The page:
Iran's spy agency finds voice in cyberspace
ALI AKBAR DAREINI AND BRIAN MURPHY
A glimpse into the shadow world of Iran's main spy agency is now a click away.
In an unexpected display of outreach, the Intelligence Ministry now hosts a website with addresses of provincial offices, appeals for tips and anti-American essays that mock rising obesity rates, large prison populations and school shootings.
There's no mission statement on the site, but it appears part of stepped-up attempts by Iran's leadership to promote national unity and project its authority amid Western sanctions and international isolation. After protests in Tehran last week over Iran's slumping currency, the nationally broadcast Friday prayers tapped heavily into the theme of shared sacrifice in times of trouble. And on Wednesday, Iran's Supreme Leader Ayatollah Ali Khamenei described the sanctions as a "war against a nation."
The new website also fits into Iran's narrative of fighting a "soft war" in cyberspace against Western cultural and political influences. For more than a year, Iran's leaders have touted plans for a "clean" Internet that could presumably try to block Western content, but Web experts have raised questions about its technical feasibility.
"The ministry is going online to make its presence known to the Iranian public, especially the young who use the Internet," said Meir Javedanfar, an Iranian-born political analyst based in Israel. "This is basically a show of force."
What the new Farsi-language site, http://www.vaja.ir , lacks in innovation (mostly a simple list of stories and links), it makes up for in pure anti-American bluntness.
Click on "America from a Different Perspective." The list of shame includes the huge US prison population, rising obesity, school shooting statistics, why supporters of euthanasia seek to "kill grandparents" and how giant chain stores such as Walmart are smothering small businesses.
Another essay claims the chief goal of US economic sanctions is not to force concessions over Tehran's nuclear program, but to incite civil unrest. It specifically cites US diplomat Jillian Burns, who set up Washington's first Iranian monitoring office in Dubai in 2006 and is currently the consul in Herat in western Afghanistan, where Iran has strong cultural and economic ties. There was no immediate comment from the State Department.
Tehran-based political commentator Hamid Reza Shokouhi sees the website - the web name is the Farsi acronym for the Intelligence Ministry - as part of a new image-building campaign by Iran's ruling system in the Internet era, which has left authorities in a constant struggle to block opposition sites and Western influences.
"Economic and military threats against Iran have increased. Under such circumstances, it is necessary to reduce the gap between the people and the ruling system," said Shokouhi. "The website is a move in this direction. This is a big deal."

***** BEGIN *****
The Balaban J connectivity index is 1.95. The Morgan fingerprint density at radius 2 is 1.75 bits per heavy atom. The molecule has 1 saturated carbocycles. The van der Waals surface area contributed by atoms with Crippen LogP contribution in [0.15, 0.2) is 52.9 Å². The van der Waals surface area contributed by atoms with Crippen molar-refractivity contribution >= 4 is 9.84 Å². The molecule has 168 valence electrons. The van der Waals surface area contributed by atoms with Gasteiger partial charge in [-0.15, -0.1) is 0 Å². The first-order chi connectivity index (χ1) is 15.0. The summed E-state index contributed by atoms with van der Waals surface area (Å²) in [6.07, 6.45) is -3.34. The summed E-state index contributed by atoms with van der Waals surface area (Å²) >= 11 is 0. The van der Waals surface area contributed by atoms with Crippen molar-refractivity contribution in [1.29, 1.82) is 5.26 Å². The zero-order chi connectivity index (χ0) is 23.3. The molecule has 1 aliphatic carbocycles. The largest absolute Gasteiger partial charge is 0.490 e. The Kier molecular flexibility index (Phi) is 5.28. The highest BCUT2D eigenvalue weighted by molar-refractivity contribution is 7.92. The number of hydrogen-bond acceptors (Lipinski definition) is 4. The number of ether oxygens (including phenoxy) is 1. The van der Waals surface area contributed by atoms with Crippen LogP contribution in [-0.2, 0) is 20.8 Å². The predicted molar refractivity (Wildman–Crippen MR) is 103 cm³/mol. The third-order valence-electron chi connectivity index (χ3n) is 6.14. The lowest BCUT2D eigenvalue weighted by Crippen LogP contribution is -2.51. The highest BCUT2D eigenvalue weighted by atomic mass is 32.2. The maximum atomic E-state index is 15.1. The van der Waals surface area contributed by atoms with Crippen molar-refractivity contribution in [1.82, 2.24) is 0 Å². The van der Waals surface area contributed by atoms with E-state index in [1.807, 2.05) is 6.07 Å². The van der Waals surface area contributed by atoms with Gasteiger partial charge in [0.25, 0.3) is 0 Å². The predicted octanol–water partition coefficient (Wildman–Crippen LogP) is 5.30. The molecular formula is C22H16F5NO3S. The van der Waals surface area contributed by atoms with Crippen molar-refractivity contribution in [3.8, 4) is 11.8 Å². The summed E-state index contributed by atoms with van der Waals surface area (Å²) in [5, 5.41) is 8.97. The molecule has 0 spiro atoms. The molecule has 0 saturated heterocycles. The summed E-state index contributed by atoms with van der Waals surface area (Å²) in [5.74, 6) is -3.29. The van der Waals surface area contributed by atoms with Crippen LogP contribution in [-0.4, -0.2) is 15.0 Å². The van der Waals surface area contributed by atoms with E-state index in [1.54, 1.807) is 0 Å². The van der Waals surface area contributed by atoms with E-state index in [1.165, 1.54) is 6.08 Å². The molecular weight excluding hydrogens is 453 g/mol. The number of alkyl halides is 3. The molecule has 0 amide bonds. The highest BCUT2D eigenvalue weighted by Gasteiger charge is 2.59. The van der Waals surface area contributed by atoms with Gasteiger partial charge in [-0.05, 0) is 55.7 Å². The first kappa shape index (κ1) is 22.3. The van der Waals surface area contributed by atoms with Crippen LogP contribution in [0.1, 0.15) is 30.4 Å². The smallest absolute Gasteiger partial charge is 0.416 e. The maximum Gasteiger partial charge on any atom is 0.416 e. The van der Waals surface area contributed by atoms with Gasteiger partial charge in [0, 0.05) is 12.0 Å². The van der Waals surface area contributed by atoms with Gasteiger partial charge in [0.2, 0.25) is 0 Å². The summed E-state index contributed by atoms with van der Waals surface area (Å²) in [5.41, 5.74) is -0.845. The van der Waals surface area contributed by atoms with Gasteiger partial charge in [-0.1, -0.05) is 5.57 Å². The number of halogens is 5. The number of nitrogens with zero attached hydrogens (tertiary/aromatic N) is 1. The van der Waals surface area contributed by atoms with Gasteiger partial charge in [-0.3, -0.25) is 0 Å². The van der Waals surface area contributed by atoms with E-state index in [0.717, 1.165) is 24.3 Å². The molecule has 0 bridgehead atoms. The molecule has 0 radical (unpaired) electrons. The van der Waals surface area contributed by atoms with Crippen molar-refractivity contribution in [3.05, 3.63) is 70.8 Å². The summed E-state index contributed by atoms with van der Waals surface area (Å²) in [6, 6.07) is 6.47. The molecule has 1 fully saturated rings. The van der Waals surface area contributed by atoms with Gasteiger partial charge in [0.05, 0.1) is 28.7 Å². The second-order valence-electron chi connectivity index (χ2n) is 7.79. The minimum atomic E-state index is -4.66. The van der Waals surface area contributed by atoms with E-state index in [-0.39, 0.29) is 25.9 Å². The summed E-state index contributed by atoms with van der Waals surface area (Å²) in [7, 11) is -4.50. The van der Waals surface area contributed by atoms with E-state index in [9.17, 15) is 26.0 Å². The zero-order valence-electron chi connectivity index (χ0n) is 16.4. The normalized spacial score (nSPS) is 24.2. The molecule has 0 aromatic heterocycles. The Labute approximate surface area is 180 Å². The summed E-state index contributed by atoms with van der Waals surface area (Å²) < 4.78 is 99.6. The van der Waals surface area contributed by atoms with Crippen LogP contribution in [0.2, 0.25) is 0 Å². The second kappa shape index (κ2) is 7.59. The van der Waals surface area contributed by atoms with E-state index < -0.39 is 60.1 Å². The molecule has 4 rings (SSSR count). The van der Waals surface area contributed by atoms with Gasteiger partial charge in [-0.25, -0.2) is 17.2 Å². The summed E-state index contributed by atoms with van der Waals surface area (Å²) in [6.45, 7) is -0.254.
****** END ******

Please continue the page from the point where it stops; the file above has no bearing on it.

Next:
It's far from the first time that Iran's leadership has planted its flag in cyberspace.
Websites have operated for years for Khamenei and others including President Mahmoud Ahmadinejad - in Farsi, English and Arabic. More than a dozen state-run and semiofficial news services also flood the Web around the clock.
"The leadership, particularly within the hardline elements of the Intelligence Ministry, has an obsession with the notion that Washington is coordinating a soft revolution to unseat the Islamic Republic," said Suzanne Maloney, an Iranian affairs expert at the Brookings Institution in Washington.
Part of Iran's counterstrategy appears to be a kind of information overload in response to US initiatives, such as the State Department's launch last year of a "virtual embassy" in English and Farsi that seeks to reach out to ordinary Iranians. The site was quickly blocked by Iranian authorities, but firewall bypasses such as proxy servers are widely used by Iran's young and tech-skilled population.
"There is probably an element of mimicry here as well," said Maloney. "The Iranians enjoy turning the table on Washington and imitating American tactics."
Last week, a US broadcast oversight board accused Iran of jamming regional radio and television programming that includes the Persian services for the Voice of America and the BBC. And on Monday - two days after the website was launched - Iran's Intelligence Minister Heidar Moslehi claimed that Iran's secret services have the upper hand in the Web war with the West.
"The intelligence apparatus confronts enemy measures in the cyber front," the official IRNA news agency quoted Moslehi as saying.
The intelligence minister was at the centre of one of Iran's most public political feuds. Khamenei last year demanded Moslehi keep the post despite objections from Ahmadinejad, who was so angered that he boycotted government meetings for more than a week. In response, the ruling clerics arrested dozens of Ahmadinejad's allies and left him politically weakened entering his final year in office.
A journalist at Tehran's moderate Shargh newspaper, Soroush Farhadian, interprets the new website as an effort by intelligence agency to gain its own voice.
"One of the objectives is to demonstrate its independent position rather than speaking through the semiofficial news agencies," he said.
There is also a potential for touches of candour amid the high-voltage propaganda. One article appears to buck the official line that sanctions on Iran's oil exports are meaningless. It notes Iran has "paid heavy costs" in its showdown with the West.
"On the one hand, Iran has faced problems with a cut in its main source of revenue. On the other hand, the West has taken all measures to force Iran to give up its nuclear program," the post said. "Despite all the costs suffered by the West to stop Iran's nuclear program, the Islamic Republic has continued its path and the West has failed."